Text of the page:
Document Type : Original Paper
Ph.D. Student, Medical Physics Dept., Faculty of Medical Sciences, Tarbiat Modares University, Tehran, Iran
Associate Professor, Medical Physics Dept., Faculty of Medical Sciences, Tarbiat Modares University, Tehran, Iran
Professor, Control and Intelligent Processing Center of Excellence, Electrical and Computer Engineering Dept., University of Tehran, Tehran, Iran
Introduction: An efficient method of tomographic imaging in nuclear medicine is positron emission tomography (PET). Compared to SPECT, PET has the advantages of higher levels of sensitivity, spatial resolution and more accurate quantification. However, high noise levels in the image limit its diagnostic utility. Noise removal in nuclear medicine is traditionally based on Fourier decomposition of images. This method is based on frequency components, irrespective of the spatial location of the noise or signal. The wavelet transform presents a solution by providing information on the frequency content while retaining spatial information. This alleviates the shortcoming of the Fourier transform and thus, wavelet transform has been extensively used for noise reduction, edge detection and compression.
Materials and Methods: In this research, we used the SimSET software to simulate PET images of the NCAT phantom. The images were acquired using 250 million counts in a 128×128 matrix. For the reference image, we acquired an image with high counts (6 billion). Then, we reconstructed these images using our own software developed in MATLAB. After image reconstruction, a 250 million counts image (noisy image) and a reference image were normalized and then root-mean-square error (RMSE) was used to compare the images. Next, we wrote and applied de-noising programs. These programs were based on using 54 different wavelets and 4 methods. De-noised images were compared with the reference image using RMSE.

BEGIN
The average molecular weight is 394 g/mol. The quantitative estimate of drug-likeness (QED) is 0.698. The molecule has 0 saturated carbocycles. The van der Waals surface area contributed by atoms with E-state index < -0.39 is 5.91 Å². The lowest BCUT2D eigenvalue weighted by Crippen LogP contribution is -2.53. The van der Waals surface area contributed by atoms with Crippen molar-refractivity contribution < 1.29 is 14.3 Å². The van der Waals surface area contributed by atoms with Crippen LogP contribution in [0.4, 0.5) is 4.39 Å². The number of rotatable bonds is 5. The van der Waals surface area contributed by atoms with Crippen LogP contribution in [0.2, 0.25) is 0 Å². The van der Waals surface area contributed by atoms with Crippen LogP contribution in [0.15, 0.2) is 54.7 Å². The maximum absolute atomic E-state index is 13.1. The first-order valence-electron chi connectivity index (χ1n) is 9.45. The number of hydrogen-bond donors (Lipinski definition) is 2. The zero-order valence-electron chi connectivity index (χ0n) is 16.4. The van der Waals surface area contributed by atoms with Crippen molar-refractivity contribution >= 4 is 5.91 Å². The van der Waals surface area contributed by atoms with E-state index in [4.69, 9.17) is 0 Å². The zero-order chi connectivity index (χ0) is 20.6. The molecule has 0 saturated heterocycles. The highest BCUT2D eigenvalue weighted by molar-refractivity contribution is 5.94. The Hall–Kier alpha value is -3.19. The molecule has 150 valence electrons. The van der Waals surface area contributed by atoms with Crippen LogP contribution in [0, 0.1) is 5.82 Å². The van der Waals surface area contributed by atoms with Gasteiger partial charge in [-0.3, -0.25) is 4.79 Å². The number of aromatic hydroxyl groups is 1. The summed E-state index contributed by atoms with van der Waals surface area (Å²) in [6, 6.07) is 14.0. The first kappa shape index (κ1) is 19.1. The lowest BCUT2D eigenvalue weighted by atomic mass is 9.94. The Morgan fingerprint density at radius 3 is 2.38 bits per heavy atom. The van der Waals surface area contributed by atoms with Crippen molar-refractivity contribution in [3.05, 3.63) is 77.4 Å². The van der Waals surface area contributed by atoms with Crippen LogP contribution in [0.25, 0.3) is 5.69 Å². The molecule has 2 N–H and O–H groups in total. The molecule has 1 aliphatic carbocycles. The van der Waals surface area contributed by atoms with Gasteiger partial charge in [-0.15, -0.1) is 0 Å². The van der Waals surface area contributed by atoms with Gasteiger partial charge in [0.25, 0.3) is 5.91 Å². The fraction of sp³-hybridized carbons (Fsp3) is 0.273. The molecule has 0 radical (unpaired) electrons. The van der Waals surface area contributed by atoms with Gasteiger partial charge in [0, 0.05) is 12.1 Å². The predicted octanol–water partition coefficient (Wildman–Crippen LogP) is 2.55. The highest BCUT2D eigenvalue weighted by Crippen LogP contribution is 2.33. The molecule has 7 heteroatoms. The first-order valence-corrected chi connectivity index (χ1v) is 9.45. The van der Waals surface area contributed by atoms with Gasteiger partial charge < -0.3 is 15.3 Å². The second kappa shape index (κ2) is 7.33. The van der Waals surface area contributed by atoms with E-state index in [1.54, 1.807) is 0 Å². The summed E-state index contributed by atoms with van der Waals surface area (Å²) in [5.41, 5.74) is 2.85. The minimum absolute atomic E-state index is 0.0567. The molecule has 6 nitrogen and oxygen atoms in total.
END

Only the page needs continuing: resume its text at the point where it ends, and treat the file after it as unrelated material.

Results: Our results indicate that the Stationary Wavelet Transform and Global Thresholding are more efficient at noise reduction compared to the other methods that we investigated.
Discussion: The wavelet transform is a useful method for de-noising of simulated PET images. Noise reduction using this transform and loss of high-frequency information are simultaneous with each other. It seems that we should attend to the mutual agreement between noise reduction and the visual quality of the image